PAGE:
Saturday, September 30, 2023  |



Matthysse-Kiram to test power vs. jab, aged vs. youth, known vs. unknown

Photo by Tom Hogan / Hoganphotos-Golden Boy Promotions
Fighters Network

Seasoned fight watchers know that just because you don’t know much if anything about a guy, that doesn’t mean he sucks. Now, he might suck; it might be for good reason that you haven’t heard much about a fighter … or it could be a marketplace aberration. This rough diamond might have fallen into the cracks, might be off-radar because he’s been mismanaged or mispromoted, or he fights far away from the U.S. and his bouts haven’t been televised that much.

This is my preamble to tell you that you and I are in the same boat: We don’t know much about Tewa Kiram, the Thai fighter who is the underdog on Saturday night against a very well-known name in the game, Lucas Matthysse.

First thing that stands out on Kiram is a gleaming record. The 25-year-old hitter is 38-0 with 28 KOs. Harder scrutiny of his Boxrec page tells you that mark has been fairly skillfully contsructed. He’s fought and beat people you have heard of: Randy Suico in 2013, Kaizer Mbuza in 2015 … but two fights ago he beat a pro debuter. So, to rely on record alone in assessing his chances versus the 38-4 Matthysse would be a fool’s errand.

HBO will show the tango, which has a Saturday start time of 10:30 p.m. ET. The scrap will unfold at the Fabulous Forum in LA, for the record.

Kiram’s best hope might be that Matthysse, at 35 years old, will be unable to summon past glory, to get back to a mode where he was a feared puncher and his name recognition helped make him a top 25 attraction. He was off 19 months before he beat Emmanuel Taylor last May, and one wonders how much his heart and soul is into this endeavor. He’d lost to Viktor Postol before his hiatus, but maybe that was mostly because he was ill-suited to make 140 and he was drained … and now maybe he’ll restore some lost luster 7 pounds northward.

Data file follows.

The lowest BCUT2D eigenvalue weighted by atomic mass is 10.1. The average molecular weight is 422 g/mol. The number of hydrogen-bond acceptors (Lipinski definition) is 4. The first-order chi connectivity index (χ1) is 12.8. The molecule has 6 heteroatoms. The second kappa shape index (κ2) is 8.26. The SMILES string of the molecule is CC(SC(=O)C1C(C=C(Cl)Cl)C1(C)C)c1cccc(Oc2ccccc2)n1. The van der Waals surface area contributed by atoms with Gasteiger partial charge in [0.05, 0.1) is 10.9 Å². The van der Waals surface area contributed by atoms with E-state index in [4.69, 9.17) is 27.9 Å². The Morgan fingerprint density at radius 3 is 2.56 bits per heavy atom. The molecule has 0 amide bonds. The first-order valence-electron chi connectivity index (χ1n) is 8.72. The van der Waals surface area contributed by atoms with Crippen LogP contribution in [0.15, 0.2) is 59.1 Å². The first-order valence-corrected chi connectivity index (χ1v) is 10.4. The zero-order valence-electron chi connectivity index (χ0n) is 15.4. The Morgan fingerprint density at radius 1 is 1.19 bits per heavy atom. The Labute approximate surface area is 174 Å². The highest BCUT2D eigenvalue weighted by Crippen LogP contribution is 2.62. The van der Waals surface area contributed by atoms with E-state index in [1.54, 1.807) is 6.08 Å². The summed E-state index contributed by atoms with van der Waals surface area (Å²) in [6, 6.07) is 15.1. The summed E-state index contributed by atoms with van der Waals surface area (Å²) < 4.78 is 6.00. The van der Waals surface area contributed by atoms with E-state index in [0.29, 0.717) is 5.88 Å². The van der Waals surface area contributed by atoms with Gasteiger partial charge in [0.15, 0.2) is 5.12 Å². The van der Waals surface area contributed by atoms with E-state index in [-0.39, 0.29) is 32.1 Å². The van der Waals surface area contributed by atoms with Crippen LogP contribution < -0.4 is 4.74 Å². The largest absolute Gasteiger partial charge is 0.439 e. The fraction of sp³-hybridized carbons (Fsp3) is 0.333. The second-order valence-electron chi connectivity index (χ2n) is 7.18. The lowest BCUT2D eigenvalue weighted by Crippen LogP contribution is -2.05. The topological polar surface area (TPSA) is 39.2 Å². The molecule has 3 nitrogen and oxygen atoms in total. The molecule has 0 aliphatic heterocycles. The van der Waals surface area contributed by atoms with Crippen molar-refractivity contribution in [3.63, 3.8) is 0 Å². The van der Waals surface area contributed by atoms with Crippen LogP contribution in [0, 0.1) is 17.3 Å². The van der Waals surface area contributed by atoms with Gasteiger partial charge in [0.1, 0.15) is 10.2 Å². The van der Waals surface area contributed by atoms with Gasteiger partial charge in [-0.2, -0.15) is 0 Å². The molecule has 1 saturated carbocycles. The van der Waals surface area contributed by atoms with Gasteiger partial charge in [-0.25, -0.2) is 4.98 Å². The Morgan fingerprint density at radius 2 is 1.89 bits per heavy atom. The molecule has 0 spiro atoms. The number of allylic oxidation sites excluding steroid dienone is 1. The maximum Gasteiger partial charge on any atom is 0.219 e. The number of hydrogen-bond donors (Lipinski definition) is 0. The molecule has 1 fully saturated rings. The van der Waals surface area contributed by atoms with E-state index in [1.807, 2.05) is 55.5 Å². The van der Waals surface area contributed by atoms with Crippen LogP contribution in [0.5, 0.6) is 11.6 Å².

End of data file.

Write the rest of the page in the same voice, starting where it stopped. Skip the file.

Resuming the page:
Matthysse told HBO’s Kieran Mulvaney, “I know my opponent, I know his record, I’ve seen some of his fights, I know he’s a tough opponent and hasn’t fought out of his country, but truthfully I expect a tough fight.”

Kiram told HBO, “I’m very confident that I’m going to come back with a win.” He cited his hard jab as a difference-maker. Matthysse said he’s ready for that.

We haven’t seen all that many Thais excelling on U.S. stages in the sweet science. Srisaket Sor Rungvisai, though, helped that nation get on our radar screens with his handling of Roman “Chocolatito” Gonzalez, twice.

Can Kiram continue the momentum?

He told RingTV’s Cynthia Conte that he is amped to fight for the first time in the U.S., and battling for a belt for the first time (the WBA’s “regular” title). Will his power be able to stand out against “The Machine”?

He told Conte that he will have to see in the ring, but he likes his gameplan. The ex-Muay Thai fighter explained that he ran through all the possible MT foes and that’s why he came into the sweet science.

Photo by Tom Hogan / Hoganphotos-Golden Boy Promotions

He comes off as a chill, low-key dude in interviews. Asked to offer a prediction, he said he hopes the Thais in LA will come out in force, and that the bout will be televised back in Thailand. And is he aware of the Srisaket momo? Will he continue along that path? He hopes to, he said, humbly.

Team Matthysse and promoter Golden Boy hope that Matthysse doesn’t look like an old 35, that he will be able to exploit holes in the Thai’s lack of big fight experience as well as his tendency to get wide with shots, lean and offer his head on platter.

Eric Gomez told all at the final presser that LM is jelling very well with trainer Joel Diaz, and he thinks dividends will be obvious. Movement, he noted, is now better. Diaz says he likes the Argentine’s heavy hands, and, “You will see a great fight, and a new Lucas Matthysse.” Gomez told me, when I asked for quick assessment of Kiram, that he is “big, strong, aggressive.”

At the final presser, Matthysse was his usual self. No shit-talking or nasty-faced posturing. He looked dialed-in, not too drained, and said, through interpreter Roberto Diaz, that he started camp in Argentina and finished it in Indio, and would like to return to glory. “We’re ready to take that title back,” he said, referencing past crowns.

My three cents: Off some video-watching, I’m thinking that Kiram will be surprised by the speed that Matthysse will show Saturday — of foot and more so of hands. I think Kiram can be a little predicatble and slow in his movement, his head and torso movement, and Matthysse might be able to find him early and hurt him with accurate launches. But his jab ain’t a joke; if Matthysse’s reflexes have dulled like they can dull at age 35, that Thai jab could be bothersome and set the table for an upset. I was thinking this mught be a 70-30 fight in Lucas’ favor, but will defer and give final word to Gomez. The ace matchmaker, along with Robert Diaz, regularly gives us coinflip fights which aren’t regarded as such by us fans and media who don’t know as much as they do. “This is a 50-50 fight,” Gomez told me. “Kiram is dangerous.”

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